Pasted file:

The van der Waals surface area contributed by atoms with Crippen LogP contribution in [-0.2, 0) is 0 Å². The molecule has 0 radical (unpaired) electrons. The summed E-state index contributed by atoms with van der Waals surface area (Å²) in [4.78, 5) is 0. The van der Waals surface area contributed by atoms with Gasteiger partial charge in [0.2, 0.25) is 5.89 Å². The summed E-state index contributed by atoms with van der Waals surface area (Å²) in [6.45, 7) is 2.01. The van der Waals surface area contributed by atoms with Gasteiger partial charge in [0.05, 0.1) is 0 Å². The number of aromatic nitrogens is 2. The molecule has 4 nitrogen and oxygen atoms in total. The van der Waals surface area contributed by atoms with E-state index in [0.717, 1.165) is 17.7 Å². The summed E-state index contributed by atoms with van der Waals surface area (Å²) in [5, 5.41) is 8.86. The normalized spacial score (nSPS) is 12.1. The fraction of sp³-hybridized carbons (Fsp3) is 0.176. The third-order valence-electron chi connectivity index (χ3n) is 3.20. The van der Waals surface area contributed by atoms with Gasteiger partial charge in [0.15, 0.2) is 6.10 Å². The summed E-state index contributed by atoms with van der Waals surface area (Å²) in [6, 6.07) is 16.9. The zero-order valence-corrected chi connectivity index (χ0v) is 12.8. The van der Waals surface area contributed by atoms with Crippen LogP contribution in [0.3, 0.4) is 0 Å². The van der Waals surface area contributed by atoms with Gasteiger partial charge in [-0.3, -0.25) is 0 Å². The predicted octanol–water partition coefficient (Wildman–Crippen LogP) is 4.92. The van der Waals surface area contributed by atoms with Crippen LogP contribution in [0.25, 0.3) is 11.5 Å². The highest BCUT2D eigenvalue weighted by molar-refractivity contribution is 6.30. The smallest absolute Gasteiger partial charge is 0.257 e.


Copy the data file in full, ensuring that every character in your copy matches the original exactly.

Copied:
The van der Waals surface area contributed by atoms with Crippen LogP contribution in [-0.2, 0) is 0 Å². The molecule has 0 radical (unpaired) electrons. The summed E-state index contributed by atoms with van der Waals surface area (Å²) in [4.78, 5) is 0. The van der Waals surface area contributed by atoms with Gasteiger partial charge in [0.2, 0.25) is 5.89 Å². The summed E-state index contributed by atoms with van der Waals surface area (Å²) in [6.45, 7) is 2.01. The van der Waals surface area contributed by atoms with Gasteiger partial charge in [0.05, 0.1) is 0 Å². The number of aromatic nitrogens is 2. The molecule has 4 nitrogen and oxygen atoms in total. The van der Waals surface area contributed by atoms with E-state index in [0.717, 1.165) is 17.7 Å². The summed E-state index contributed by atoms with van der Waals surface area (Å²) in [5, 5.41) is 8.86. The normalized spacial score (nSPS) is 12.1. The fraction of sp³-hybridized carbons (Fsp3) is 0.176. The third-order valence-electron chi connectivity index (χ3n) is 3.20. The van der Waals surface area contributed by atoms with Gasteiger partial charge in [0.15, 0.2) is 6.10 Å². The summed E-state index contributed by atoms with van der Waals surface area (Å²) in [6, 6.07) is 16.9. The zero-order valence-corrected chi connectivity index (χ0v) is 12.8. The van der Waals surface area contributed by atoms with Crippen LogP contribution in [0.3, 0.4) is 0 Å². The van der Waals surface area contributed by atoms with Gasteiger partial charge in [-0.3, -0.25) is 0 Å². The predicted octanol–water partition coefficient (Wildman–Crippen LogP) is 4.92. The van der Waals surface area contributed by atoms with Crippen LogP contribution in [0.25, 0.3) is 11.5 Å². The highest BCUT2D eigenvalue weighted by molar-refractivity contribution is 6.30. The smallest absolute Gasteiger partial charge is 0.257 e.